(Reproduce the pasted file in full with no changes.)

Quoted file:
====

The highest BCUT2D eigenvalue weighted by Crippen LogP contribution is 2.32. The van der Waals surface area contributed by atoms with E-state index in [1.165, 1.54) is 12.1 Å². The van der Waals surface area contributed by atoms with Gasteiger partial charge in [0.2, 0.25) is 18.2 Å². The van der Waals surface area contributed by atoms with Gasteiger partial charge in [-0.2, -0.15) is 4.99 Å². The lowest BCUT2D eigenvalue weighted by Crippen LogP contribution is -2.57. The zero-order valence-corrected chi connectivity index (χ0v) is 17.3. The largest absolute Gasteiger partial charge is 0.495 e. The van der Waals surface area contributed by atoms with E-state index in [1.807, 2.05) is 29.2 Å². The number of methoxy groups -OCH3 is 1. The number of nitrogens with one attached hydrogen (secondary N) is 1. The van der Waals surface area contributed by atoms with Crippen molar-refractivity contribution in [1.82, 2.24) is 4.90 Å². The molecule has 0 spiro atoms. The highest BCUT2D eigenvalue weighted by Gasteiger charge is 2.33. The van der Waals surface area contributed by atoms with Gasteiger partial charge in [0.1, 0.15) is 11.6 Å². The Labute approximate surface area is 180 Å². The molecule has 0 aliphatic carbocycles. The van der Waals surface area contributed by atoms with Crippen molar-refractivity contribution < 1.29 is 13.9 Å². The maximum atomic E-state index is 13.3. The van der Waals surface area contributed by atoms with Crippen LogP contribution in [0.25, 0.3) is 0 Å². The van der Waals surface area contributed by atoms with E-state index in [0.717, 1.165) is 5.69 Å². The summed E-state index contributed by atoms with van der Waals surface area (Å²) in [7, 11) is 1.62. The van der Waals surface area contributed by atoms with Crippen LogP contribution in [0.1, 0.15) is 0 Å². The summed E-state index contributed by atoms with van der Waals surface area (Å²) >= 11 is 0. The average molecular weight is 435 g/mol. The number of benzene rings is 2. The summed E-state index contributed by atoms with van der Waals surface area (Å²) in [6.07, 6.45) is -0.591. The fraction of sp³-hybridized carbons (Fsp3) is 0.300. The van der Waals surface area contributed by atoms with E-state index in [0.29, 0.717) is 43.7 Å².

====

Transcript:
The highest BCUT2D eigenvalue weighted by Crippen LogP contribution is 2.32. The van der Waals surface area contributed by atoms with E-state index in [1.165, 1.54) is 12.1 Å². The van der Waals surface area contributed by atoms with Gasteiger partial charge in [0.2, 0.25) is 18.2 Å². The van der Waals surface area contributed by atoms with Gasteiger partial charge in [-0.2, -0.15) is 4.99 Å². The lowest BCUT2D eigenvalue weighted by Crippen LogP contribution is -2.57. The zero-order valence-corrected chi connectivity index (χ0v) is 17.3. The largest absolute Gasteiger partial charge is 0.495 e. The van der Waals surface area contributed by atoms with E-state index in [1.807, 2.05) is 29.2 Å². The number of methoxy groups -OCH3 is 1. The number of nitrogens with one attached hydrogen (secondary N) is 1. The van der Waals surface area contributed by atoms with Crippen molar-refractivity contribution in [1.82, 2.24) is 4.90 Å². The molecule has 0 spiro atoms. The highest BCUT2D eigenvalue weighted by Gasteiger charge is 2.33. The van der Waals surface area contributed by atoms with Gasteiger partial charge in [0.1, 0.15) is 11.6 Å². The Labute approximate surface area is 180 Å². The molecule has 0 aliphatic carbocycles. The van der Waals surface area contributed by atoms with Crippen molar-refractivity contribution < 1.29 is 13.9 Å². The maximum atomic E-state index is 13.3. The van der Waals surface area contributed by atoms with Crippen LogP contribution in [0.25, 0.3) is 0 Å². The van der Waals surface area contributed by atoms with E-state index in [0.717, 1.165) is 5.69 Å². The summed E-state index contributed by atoms with van der Waals surface area (Å²) in [7, 11) is 1.62. The van der Waals surface area contributed by atoms with Crippen LogP contribution in [0.1, 0.15) is 0 Å². The summed E-state index contributed by atoms with van der Waals surface area (Å²) >= 11 is 0. The average molecular weight is 435 g/mol. The number of benzene rings is 2. The summed E-state index contributed by atoms with van der Waals surface area (Å²) in [6.07, 6.45) is -0.591. The fraction of sp³-hybridized carbons (Fsp3) is 0.300. The van der Waals surface area contributed by atoms with E-state index in [0.29, 0.717) is 43.7 Å².